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Where Is the Euro Weakness?

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Where Is the Euro Weakness?
Typically, when the central bank moves towards easing, the market reacts by weakening the currency. Two weeks ago, the ECB cut interest rates for the first time in this cycle. Yet the Euro remains relatively in line with the world’s reserve currency, the dollar. The question is whether the Euro can keep beating the typical trends, or will it head back towards parity again?

The argument in favor of a falling EURUSD over the coming months is that the ECB has shifted towards easing in the midst of a weak economic recovery. The Fed, on the other hand, keeps signaling that easing is not imminent, and it’s possible that it won’t get around to cutting until the end of the year. This divergence in interest rates would be expected to drive down the EURUSD. Just like it did when the Fed started hiking and the ECB stayed in easing mode, and the currency pair fell below parity.

History Is Not Repeating, Now What?

The issue is that the ECB had been making it clear for months that it would cut rates in June, so the market was really ready for that. The consensus was very solid. But now that the cut has happened, then the need to cut has gone away. Members of the ECB’s Council that make the decision on rates that up until early June were talking about the next cut aren’t so sure about it anymore. Chief among them is the Chief Economist himself, Philip Lane, who made the case for holding off on further cuts now that easing has started.

The market is starting to waver, and is no longer tracking the views of economists, who are still of a strong majority opinion that the ECB will be cutting rates at about every other meeting for the rest of the year. That means two more cuts, in September and December. This hesitancy about the ECB actually delivering on the cuts has left the Euro stronger than expected.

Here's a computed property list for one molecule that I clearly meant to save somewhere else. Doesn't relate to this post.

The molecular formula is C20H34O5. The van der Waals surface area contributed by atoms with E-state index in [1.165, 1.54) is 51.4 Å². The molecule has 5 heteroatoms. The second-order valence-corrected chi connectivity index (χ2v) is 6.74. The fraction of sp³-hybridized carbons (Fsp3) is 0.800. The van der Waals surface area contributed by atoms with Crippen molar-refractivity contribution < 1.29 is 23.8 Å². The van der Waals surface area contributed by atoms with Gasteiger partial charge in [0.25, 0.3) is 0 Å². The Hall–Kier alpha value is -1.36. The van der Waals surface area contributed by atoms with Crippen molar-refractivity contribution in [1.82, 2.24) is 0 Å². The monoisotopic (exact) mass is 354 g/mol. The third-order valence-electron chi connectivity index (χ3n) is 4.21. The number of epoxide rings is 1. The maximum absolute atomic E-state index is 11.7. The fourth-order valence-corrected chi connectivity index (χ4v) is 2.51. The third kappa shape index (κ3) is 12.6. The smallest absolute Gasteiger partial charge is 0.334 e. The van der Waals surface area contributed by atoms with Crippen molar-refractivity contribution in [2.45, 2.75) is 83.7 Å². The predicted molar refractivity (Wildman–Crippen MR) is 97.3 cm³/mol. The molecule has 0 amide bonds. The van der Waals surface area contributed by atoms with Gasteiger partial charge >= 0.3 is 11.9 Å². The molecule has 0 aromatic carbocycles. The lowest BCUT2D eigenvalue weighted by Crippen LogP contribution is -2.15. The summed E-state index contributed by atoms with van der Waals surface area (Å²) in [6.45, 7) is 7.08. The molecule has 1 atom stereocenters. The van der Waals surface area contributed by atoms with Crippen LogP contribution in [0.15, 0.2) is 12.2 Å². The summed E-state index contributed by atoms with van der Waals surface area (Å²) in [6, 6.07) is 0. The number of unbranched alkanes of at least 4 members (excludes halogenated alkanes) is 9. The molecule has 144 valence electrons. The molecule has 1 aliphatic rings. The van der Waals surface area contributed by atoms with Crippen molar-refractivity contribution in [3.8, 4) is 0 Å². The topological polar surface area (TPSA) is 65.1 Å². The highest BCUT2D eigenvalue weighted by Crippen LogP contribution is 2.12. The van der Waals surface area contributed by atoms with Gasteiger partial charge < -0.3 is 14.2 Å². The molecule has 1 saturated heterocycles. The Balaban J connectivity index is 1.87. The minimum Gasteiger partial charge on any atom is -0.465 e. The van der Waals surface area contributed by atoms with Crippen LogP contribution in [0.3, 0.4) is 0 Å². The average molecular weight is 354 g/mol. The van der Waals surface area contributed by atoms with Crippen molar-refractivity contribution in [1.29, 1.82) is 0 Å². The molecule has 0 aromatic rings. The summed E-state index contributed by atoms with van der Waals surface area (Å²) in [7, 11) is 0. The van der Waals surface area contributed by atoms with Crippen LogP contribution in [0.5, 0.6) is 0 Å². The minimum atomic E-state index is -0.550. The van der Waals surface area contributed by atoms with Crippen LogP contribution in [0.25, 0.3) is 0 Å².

The US Economy Hits a Speed Bump

The other side of the equation is the Fed, which the market also expects to cut rates in September and December. But in light of weakness in the jobs market, slowing retail sales, and falling inflation, economists are worried that the economy is faltering. They say the Fed has been restrictive for too long, and is hurting needed growth.

This could be an “overcorrection” in an effort to bring down inflation, the economy might have been hurt enough so that CPI might go down to target and keep going. The Fed doesn’t want inflation to get out of hand, but it does want there to be some inflation. And if CPI falls into deflation, it could spur faster rate cuts later in the year. Particularly if GDP figures are less auspicious than currently projected. That keeps the dollar under pressure, also supporting the EURUSD.

Reaching an Inflection Point

The trend could continue for at least a couple of months as the situation becomes clear over the summer. The Fed will meet again in July, but likely won’t actually do anything until September. In the meantime, the ECB will have access to another quarter worth of economic data to see if it needs to follow through on further easing.

With the central banks saying they need more data, the market might do the same. If the ECB and the Fed do actually go through with forecasts, then they will balance out their interest rate differential. That would sideline monetary policy as a driver for the EURUSD, making the future harder to predict as the market relies more on interpretation of individual data points instead of interest rate differential.

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